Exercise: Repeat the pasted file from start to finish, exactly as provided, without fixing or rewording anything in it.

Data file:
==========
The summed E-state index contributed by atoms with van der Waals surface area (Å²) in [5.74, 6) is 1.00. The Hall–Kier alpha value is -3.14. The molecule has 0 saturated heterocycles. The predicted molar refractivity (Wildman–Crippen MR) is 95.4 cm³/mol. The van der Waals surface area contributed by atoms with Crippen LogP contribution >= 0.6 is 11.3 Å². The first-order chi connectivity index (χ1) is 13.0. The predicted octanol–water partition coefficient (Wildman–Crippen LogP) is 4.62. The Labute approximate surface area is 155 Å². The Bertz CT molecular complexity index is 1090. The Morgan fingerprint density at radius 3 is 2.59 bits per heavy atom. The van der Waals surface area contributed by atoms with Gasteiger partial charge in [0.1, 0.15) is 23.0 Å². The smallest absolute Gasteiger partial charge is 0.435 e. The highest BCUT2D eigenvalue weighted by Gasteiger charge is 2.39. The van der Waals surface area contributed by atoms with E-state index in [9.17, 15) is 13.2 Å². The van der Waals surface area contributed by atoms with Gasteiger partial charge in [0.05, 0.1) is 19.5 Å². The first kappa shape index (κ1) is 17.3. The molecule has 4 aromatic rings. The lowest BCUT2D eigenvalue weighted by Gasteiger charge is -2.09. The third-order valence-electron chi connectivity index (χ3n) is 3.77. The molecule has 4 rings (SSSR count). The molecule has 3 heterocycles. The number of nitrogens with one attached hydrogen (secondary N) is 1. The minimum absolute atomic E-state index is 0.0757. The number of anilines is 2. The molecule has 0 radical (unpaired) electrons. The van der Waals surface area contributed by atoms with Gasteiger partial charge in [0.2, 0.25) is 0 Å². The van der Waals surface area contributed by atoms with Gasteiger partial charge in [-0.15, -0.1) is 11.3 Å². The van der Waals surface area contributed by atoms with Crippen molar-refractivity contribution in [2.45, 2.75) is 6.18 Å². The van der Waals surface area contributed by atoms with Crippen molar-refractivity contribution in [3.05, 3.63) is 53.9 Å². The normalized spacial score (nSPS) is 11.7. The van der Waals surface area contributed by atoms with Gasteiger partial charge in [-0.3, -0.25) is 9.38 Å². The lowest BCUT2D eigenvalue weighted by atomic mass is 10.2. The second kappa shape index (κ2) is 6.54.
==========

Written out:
The summed E-state index contributed by atoms with van der Waals surface area (Å²) in [5.74, 6) is 1.00. The Hall–Kier alpha value is -3.14. The molecule has 0 saturated heterocycles. The predicted molar refractivity (Wildman–Crippen MR) is 95.4 cm³/mol. The van der Waals surface area contributed by atoms with Crippen LogP contribution >= 0.6 is 11.3 Å². The first-order chi connectivity index (χ1) is 13.0. The predicted octanol–water partition coefficient (Wildman–Crippen LogP) is 4.62. The Labute approximate surface area is 155 Å². The Bertz CT molecular complexity index is 1090. The Morgan fingerprint density at radius 3 is 2.59 bits per heavy atom. The van der Waals surface area contributed by atoms with Gasteiger partial charge in [0.1, 0.15) is 23.0 Å². The smallest absolute Gasteiger partial charge is 0.435 e. The highest BCUT2D eigenvalue weighted by Gasteiger charge is 2.39. The van der Waals surface area contributed by atoms with E-state index in [9.17, 15) is 13.2 Å². The van der Waals surface area contributed by atoms with Gasteiger partial charge in [0.05, 0.1) is 19.5 Å². The first kappa shape index (κ1) is 17.3. The molecule has 4 aromatic rings. The lowest BCUT2D eigenvalue weighted by Gasteiger charge is -2.09. The third-order valence-electron chi connectivity index (χ3n) is 3.77. The molecule has 4 rings (SSSR count). The molecule has 3 heterocycles. The number of nitrogens with one attached hydrogen (secondary N) is 1. The minimum absolute atomic E-state index is 0.0757. The number of anilines is 2. The molecule has 0 radical (unpaired) electrons. The van der Waals surface area contributed by atoms with Gasteiger partial charge in [0.2, 0.25) is 0 Å². The van der Waals surface area contributed by atoms with Gasteiger partial charge in [-0.15, -0.1) is 11.3 Å². The van der Waals surface area contributed by atoms with Crippen molar-refractivity contribution in [2.45, 2.75) is 6.18 Å². The van der Waals surface area contributed by atoms with Crippen molar-refractivity contribution in [3.05, 3.63) is 53.9 Å². The normalized spacial score (nSPS) is 11.7. The van der Waals surface area contributed by atoms with Gasteiger partial charge in [-0.3, -0.25) is 9.38 Å². The lowest BCUT2D eigenvalue weighted by atomic mass is 10.2. The second kappa shape index (κ2) is 6.54.